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Yikes: Google Wants To Help With The War On Drugs?!


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What's the difference between Google and law enforcement? Not much, apparently.


Like an overbearing, clueless cousin, Google is putting itself into the fight to disrupt global drug cartels with a two-day summit in Los Angeles. The summit, "Illicit Networks: Forces In Opposition," is put on by Google Ideas, the company's "think/do tank," and is part of the company's effort to "answer humanity's most intractable problems."


Do you see the problem here? Anybody who pisses off government officials can be declared "illicit" and Google's all-too-willing help could turn it into yet another technological tool of the all-seeing Surveillance State.


The discussion, which will explore how technology can impact the secretive world of drug smugglers and money launderers, is an unusual topic for the search giant, reports Jessica Guynn at the Los Angeles Times.


Sylvia Longmire, a longtime analyst whose book Cartel examines the War On Drugs at the blood-soaked U.S./Mexican border, said Google asked her to take part in the summit after a company staffer read a piece she wrote on whether lifting gun ownership restrictions on Mexican citizens would make a difference in the Drug War.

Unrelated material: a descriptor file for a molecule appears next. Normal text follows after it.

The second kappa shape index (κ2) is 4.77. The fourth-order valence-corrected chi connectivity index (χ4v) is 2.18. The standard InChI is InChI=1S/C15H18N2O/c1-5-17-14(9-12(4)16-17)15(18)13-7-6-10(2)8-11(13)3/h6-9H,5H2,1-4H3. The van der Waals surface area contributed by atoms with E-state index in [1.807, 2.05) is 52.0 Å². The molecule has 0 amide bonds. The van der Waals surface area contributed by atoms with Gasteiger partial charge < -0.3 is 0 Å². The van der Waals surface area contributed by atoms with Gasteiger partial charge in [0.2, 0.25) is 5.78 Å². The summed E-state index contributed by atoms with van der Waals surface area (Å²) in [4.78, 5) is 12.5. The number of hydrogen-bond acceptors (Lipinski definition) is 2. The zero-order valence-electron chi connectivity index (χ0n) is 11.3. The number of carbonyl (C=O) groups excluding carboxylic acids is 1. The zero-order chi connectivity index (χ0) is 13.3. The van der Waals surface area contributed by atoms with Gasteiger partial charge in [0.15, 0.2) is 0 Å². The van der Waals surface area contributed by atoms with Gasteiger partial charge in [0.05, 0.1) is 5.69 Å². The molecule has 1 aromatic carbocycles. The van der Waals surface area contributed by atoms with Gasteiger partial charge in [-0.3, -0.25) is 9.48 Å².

"To me the idea was totally strange, totally new, and at first I thought it was totally out there," Longmire said of the summit, which is co-sponsored by the Council on Foreign Relations (yeah) and the Tribeca Film Festival.


Longmire will share the podium with a former arms broker and a former child soldier from Uganda.


Sylvia Longmire: "It's not that far-fetched to think that Google would have an interest in helping technology disrupt these networks"

More than 50,000 lives have been lost in the Mexican Drug War over the past five years. According to Longmire, Google could make a difference in the fight to expose and stop the cartels.


Mexican government officials are participating in the summit, and a breakout session will give Longmire a rare opportunity to swap information with others on the hunt for digital tools to take on illicit smuggling networks.


"The more I found out about it, I thought, 'You know, this could be pretty special,' " Longmire said. "It's not that far-fetched to think that Google would have an interest in helping technology disrupt these networks."


Unfortunately, it's also "not that far-fetched" to imagine repressive governments using Google as a tool of repression in tracking and apprehending, ahem, "smugglers," i.e., anybody whose freedom happens to be inconvenient to the existing power structure.


Will Google allow itself to be turned into a law enforcement tool in the name of the War On Drugs?



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